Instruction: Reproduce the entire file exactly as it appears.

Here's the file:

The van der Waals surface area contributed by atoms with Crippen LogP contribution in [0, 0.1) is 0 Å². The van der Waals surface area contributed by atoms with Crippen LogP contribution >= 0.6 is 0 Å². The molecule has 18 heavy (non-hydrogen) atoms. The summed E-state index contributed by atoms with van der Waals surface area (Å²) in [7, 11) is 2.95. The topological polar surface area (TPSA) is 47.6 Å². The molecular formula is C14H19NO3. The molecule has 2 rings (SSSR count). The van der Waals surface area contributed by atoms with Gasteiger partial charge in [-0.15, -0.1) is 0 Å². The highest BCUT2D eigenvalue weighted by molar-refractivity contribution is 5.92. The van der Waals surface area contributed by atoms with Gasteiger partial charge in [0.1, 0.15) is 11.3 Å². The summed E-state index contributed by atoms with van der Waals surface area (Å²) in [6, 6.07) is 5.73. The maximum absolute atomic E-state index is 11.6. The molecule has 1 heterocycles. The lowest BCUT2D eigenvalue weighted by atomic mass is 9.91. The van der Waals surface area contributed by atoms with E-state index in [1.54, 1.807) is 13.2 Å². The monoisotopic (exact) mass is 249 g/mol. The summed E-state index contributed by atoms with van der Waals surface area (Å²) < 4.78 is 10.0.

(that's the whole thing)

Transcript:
The van der Waals surface area contributed by atoms with Crippen LogP contribution in [0, 0.1) is 0 Å². The van der Waals surface area contributed by atoms with Crippen LogP contribution >= 0.6 is 0 Å². The molecule has 18 heavy (non-hydrogen) atoms. The summed E-state index contributed by atoms with van der Waals surface area (Å²) in [7, 11) is 2.95. The topological polar surface area (TPSA) is 47.6 Å². The molecular formula is C14H19NO3. The molecule has 2 rings (SSSR count). The van der Waals surface area contributed by atoms with Gasteiger partial charge in [-0.15, -0.1) is 0 Å². The highest BCUT2D eigenvalue weighted by molar-refractivity contribution is 5.92. The van der Waals surface area contributed by atoms with Gasteiger partial charge in [0.1, 0.15) is 11.3 Å². The summed E-state index contributed by atoms with van der Waals surface area (Å²) in [6, 6.07) is 5.73. The maximum absolute atomic E-state index is 11.6. The molecule has 1 heterocycles. The lowest BCUT2D eigenvalue weighted by atomic mass is 9.91. The van der Waals surface area contributed by atoms with E-state index in [1.54, 1.807) is 13.2 Å². The monoisotopic (exact) mass is 249 g/mol. The summed E-state index contributed by atoms with van der Waals surface area (Å²) < 4.78 is 10.0.